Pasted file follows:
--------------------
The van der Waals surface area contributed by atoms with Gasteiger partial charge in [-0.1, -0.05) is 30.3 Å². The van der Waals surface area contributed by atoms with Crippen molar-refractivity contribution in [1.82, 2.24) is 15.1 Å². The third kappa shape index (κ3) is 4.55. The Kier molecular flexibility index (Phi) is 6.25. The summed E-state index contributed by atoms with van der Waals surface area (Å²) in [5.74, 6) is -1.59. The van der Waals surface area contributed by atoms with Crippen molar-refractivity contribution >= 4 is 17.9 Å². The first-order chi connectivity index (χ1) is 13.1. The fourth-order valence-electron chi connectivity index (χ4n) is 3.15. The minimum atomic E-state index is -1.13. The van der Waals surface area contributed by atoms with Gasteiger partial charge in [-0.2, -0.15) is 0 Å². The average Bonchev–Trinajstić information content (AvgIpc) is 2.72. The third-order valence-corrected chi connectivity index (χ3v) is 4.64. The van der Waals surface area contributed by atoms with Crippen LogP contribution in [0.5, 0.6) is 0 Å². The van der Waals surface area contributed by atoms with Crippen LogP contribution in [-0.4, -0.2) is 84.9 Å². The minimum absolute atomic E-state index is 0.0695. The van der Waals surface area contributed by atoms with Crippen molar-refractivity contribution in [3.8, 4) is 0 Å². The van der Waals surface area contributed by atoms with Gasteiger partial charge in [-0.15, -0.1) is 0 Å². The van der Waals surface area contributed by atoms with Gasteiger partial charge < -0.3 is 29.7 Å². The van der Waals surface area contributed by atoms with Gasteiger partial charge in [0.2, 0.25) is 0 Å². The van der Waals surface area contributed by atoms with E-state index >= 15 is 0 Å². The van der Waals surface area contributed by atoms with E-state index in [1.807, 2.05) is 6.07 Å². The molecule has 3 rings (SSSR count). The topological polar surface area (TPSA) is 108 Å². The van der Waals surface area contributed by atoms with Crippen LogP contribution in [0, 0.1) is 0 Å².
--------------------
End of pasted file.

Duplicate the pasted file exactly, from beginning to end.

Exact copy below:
The van der Waals surface area contributed by atoms with Gasteiger partial charge in [-0.1, -0.05) is 30.3 Å². The van der Waals surface area contributed by atoms with Crippen molar-refractivity contribution in [1.82, 2.24) is 15.1 Å². The third kappa shape index (κ3) is 4.55. The Kier molecular flexibility index (Phi) is 6.25. The summed E-state index contributed by atoms with van der Waals surface area (Å²) in [5.74, 6) is -1.59. The van der Waals surface area contributed by atoms with Crippen molar-refractivity contribution >= 4 is 17.9 Å². The first-order chi connectivity index (χ1) is 13.1. The fourth-order valence-electron chi connectivity index (χ4n) is 3.15. The minimum atomic E-state index is -1.13. The van der Waals surface area contributed by atoms with Gasteiger partial charge in [-0.2, -0.15) is 0 Å². The average Bonchev–Trinajstić information content (AvgIpc) is 2.72. The third-order valence-corrected chi connectivity index (χ3v) is 4.64. The van der Waals surface area contributed by atoms with Crippen LogP contribution in [0.5, 0.6) is 0 Å². The van der Waals surface area contributed by atoms with Crippen LogP contribution in [-0.4, -0.2) is 84.9 Å². The minimum absolute atomic E-state index is 0.0695. The van der Waals surface area contributed by atoms with Crippen molar-refractivity contribution in [3.8, 4) is 0 Å². The van der Waals surface area contributed by atoms with Gasteiger partial charge in [-0.15, -0.1) is 0 Å². The van der Waals surface area contributed by atoms with Gasteiger partial charge < -0.3 is 29.7 Å². The van der Waals surface area contributed by atoms with Gasteiger partial charge in [0.2, 0.25) is 0 Å². The van der Waals surface area contributed by atoms with E-state index >= 15 is 0 Å². The van der Waals surface area contributed by atoms with E-state index in [1.807, 2.05) is 6.07 Å². The molecule has 3 rings (SSSR count). The topological polar surface area (TPSA) is 108 Å². The van der Waals surface area contributed by atoms with Crippen LogP contribution in [0, 0.1) is 0 Å².